Intelligent assistance system to reduce airplanes' environmental footprint
Less noise and better fuel efficiency during approach
The approach and landing of passenger jets is often a burden for people and the environment. The DYNCAT project, in which Empa researchers are working with partners in Switzerland, Germany and France, is aiming at approaches that cause less noise and CO2 emissions – thanks to intelligent assistance systems for the pilots.
The approach to an airport runway is a real challenge for pilots: reducing speed, extending flaps and speed brakes and much more – all with as little noise and fuel consumption as possible. Moreover, air traffic control restricts the approach profile, and weather conditions are sometimes only vaguely known. In short, in addition to wind and other factors, the skills of the flight crew are a key factor in determining how well an approach meets all these requirements.
To optimize this process, the DYNCAT project led by the German Aerospace Center (DLR) aims at enabling environmentally friendly and more uniform flight profiles. Particularly during the approach, by helping pilots configure the airplane efficiently – and at the same time land in a fuel-efficient manner: This involves dissipating the jet's potential and kinetic energy through aerodynamic drag, which in turn can be adjusted through the configuration of the airplane. Ideally, this means an approach without increasing thrust, which would add energy to the airplane – by using extra fuel – and generate more noise.
New assistance functions
As part of the project, the team developed new on-board system functions that support pilots during the approach – with recommendations that pilots then choose to follow or ignore. These include optimized flap and landing gear settings to reduce noise and fuel consumption – finely tuned to the complex interaction of all factors and requirements.
To demonstrate the ability of these functions to reduce noise and CO2 emissions, simulator flights were conducted with experienced pilots at the Thales aviation group in Toulouse.
The approach target: Zurich Airport, runway 14. In the chosen situation, the air traffic controller instructed the pilots to take a lateral shortcut during the descent, which leads the airplane into a so-called over-energy condition.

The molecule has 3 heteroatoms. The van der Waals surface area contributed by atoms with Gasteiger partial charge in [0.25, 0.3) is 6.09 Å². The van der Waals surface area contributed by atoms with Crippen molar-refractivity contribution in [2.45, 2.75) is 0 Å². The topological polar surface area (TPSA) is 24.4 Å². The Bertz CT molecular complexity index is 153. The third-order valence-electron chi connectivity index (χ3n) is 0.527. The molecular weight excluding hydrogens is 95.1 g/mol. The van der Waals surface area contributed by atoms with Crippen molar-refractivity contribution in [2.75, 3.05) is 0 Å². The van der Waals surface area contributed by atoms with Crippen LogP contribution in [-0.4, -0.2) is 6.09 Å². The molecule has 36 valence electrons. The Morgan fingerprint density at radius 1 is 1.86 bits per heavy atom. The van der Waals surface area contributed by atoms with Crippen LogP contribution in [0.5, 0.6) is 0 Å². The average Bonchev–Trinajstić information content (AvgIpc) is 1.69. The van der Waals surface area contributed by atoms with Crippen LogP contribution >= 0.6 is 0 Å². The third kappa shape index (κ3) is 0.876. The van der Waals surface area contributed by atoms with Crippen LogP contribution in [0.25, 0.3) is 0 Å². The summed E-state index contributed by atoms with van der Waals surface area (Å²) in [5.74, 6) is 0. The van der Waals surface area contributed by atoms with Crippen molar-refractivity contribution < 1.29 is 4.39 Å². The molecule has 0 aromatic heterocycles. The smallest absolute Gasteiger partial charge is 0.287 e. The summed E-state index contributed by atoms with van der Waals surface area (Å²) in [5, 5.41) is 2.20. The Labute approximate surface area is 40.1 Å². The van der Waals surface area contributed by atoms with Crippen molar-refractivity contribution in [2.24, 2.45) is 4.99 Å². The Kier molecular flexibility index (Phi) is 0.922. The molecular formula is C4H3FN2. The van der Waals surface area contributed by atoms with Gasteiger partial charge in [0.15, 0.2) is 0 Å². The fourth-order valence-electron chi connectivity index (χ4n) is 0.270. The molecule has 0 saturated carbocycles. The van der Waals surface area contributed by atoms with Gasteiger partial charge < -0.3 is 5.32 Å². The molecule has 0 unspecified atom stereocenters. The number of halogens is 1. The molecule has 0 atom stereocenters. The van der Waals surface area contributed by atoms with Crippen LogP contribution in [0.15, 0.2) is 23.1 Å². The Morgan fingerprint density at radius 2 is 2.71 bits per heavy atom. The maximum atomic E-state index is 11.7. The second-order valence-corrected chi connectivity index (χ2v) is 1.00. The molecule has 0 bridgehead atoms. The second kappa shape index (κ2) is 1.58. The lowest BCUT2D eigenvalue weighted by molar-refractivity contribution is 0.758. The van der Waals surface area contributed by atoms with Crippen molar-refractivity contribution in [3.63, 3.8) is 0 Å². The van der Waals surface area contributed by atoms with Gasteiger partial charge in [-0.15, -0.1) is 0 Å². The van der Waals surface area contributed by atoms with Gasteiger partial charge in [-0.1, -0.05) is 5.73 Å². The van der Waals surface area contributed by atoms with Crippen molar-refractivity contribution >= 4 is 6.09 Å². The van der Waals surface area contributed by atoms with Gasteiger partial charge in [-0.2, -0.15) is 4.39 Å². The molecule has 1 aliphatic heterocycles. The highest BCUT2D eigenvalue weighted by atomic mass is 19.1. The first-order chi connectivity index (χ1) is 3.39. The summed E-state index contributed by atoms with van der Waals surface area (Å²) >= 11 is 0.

This means that it has excessive potential and kinetic energy that must be dissipated during the approach to landing – but without creating unnecessary noise and consuming more fuel. This is a particularly difficult situation for pilots, where various strategies are possible.
Advantages made visible on film
Researchers from Empa's Laboratory for Acoustics / Noise Control have illustrated the effects of the assistance system in a video (see below): It shows the acoustic impact of two comparable flights – one with the assistance of DYNCAT and a reference flight without. The aircraft noise model sonAIR, developed at Empa, calculated the noise level of the two flights on the ground – quantifying the benefits of the new system.
In general, the simulations and calculations showed that approaches using DYNCAT are quieter and consume less fuel. In the case of the two variants in the video, the "DYNCAT flight" consumed 55kg less fuel from the beginning of the descent and was up to four decibels quieter – a substantial relief. Despite high demands for climate-friendly and low-noise flying, some of which are contradictory, DYNCAT made it possible to achieve both goals more effectively.
Simulations and analyses: results of the research project on video
About the project
DYNCAT (short for: DYNamic Configuration Adjustment in the Terminal Manoeuvring Area) is a collaborative project with partners at the German Aerospace Center (DLR), Braunschweig site, the French THALES Group, the Swiss SkyLab Foundation, the Swiss International Air Lines and Empa. The project is funded by the SESAR Joint Undertaking under the EU's Horizon 2020 research and innovation program. DYNCAT started in mid-2020 and will run until the end of 2022.